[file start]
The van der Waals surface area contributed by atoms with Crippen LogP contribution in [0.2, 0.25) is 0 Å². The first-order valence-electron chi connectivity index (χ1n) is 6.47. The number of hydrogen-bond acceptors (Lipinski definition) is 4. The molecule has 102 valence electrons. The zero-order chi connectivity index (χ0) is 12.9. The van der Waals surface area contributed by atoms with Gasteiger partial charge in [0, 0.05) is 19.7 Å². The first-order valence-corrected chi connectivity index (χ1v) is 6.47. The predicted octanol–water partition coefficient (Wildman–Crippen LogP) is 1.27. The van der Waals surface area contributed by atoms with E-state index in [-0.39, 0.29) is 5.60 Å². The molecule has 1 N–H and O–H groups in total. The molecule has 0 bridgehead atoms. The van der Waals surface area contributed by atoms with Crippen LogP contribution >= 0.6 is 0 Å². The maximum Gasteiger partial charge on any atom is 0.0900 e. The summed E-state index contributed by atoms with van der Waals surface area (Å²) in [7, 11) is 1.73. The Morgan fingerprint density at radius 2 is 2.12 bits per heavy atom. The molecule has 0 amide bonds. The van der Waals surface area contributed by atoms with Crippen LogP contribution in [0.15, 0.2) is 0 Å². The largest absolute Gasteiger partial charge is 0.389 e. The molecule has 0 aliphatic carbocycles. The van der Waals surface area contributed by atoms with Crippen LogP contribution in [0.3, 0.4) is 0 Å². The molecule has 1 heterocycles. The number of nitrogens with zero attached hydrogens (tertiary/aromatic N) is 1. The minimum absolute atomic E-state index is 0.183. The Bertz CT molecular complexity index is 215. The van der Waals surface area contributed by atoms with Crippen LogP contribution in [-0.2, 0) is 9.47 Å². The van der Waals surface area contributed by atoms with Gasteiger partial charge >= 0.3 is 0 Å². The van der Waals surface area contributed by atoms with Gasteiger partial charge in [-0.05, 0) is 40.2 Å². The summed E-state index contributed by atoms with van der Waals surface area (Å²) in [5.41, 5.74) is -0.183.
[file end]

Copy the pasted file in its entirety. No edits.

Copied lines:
The van der Waals surface area contributed by atoms with Crippen LogP contribution in [0.2, 0.25) is 0 Å². The first-order valence-electron chi connectivity index (χ1n) is 6.47. The number of hydrogen-bond acceptors (Lipinski definition) is 4. The molecule has 102 valence electrons. The zero-order chi connectivity index (χ0) is 12.9. The van der Waals surface area contributed by atoms with Gasteiger partial charge in [0, 0.05) is 19.7 Å². The first-order valence-corrected chi connectivity index (χ1v) is 6.47. The predicted octanol–water partition coefficient (Wildman–Crippen LogP) is 1.27. The van der Waals surface area contributed by atoms with E-state index in [-0.39, 0.29) is 5.60 Å². The molecule has 1 N–H and O–H groups in total. The molecule has 0 bridgehead atoms. The van der Waals surface area contributed by atoms with Crippen LogP contribution >= 0.6 is 0 Å². The maximum Gasteiger partial charge on any atom is 0.0900 e. The summed E-state index contributed by atoms with van der Waals surface area (Å²) in [7, 11) is 1.73. The Morgan fingerprint density at radius 2 is 2.12 bits per heavy atom. The molecule has 0 amide bonds. The van der Waals surface area contributed by atoms with Crippen LogP contribution in [0.15, 0.2) is 0 Å². The largest absolute Gasteiger partial charge is 0.389 e. The molecule has 0 aliphatic carbocycles. The van der Waals surface area contributed by atoms with Crippen LogP contribution in [0.3, 0.4) is 0 Å². The molecule has 1 heterocycles. The number of nitrogens with zero attached hydrogens (tertiary/aromatic N) is 1. The minimum absolute atomic E-state index is 0.183. The Bertz CT molecular complexity index is 215. The van der Waals surface area contributed by atoms with Crippen LogP contribution in [-0.2, 0) is 9.47 Å². The van der Waals surface area contributed by atoms with Gasteiger partial charge >= 0.3 is 0 Å². The van der Waals surface area contributed by atoms with Gasteiger partial charge in [-0.05, 0) is 40.2 Å². The summed E-state index contributed by atoms with van der Waals surface area (Å²) in [5.41, 5.74) is -0.183.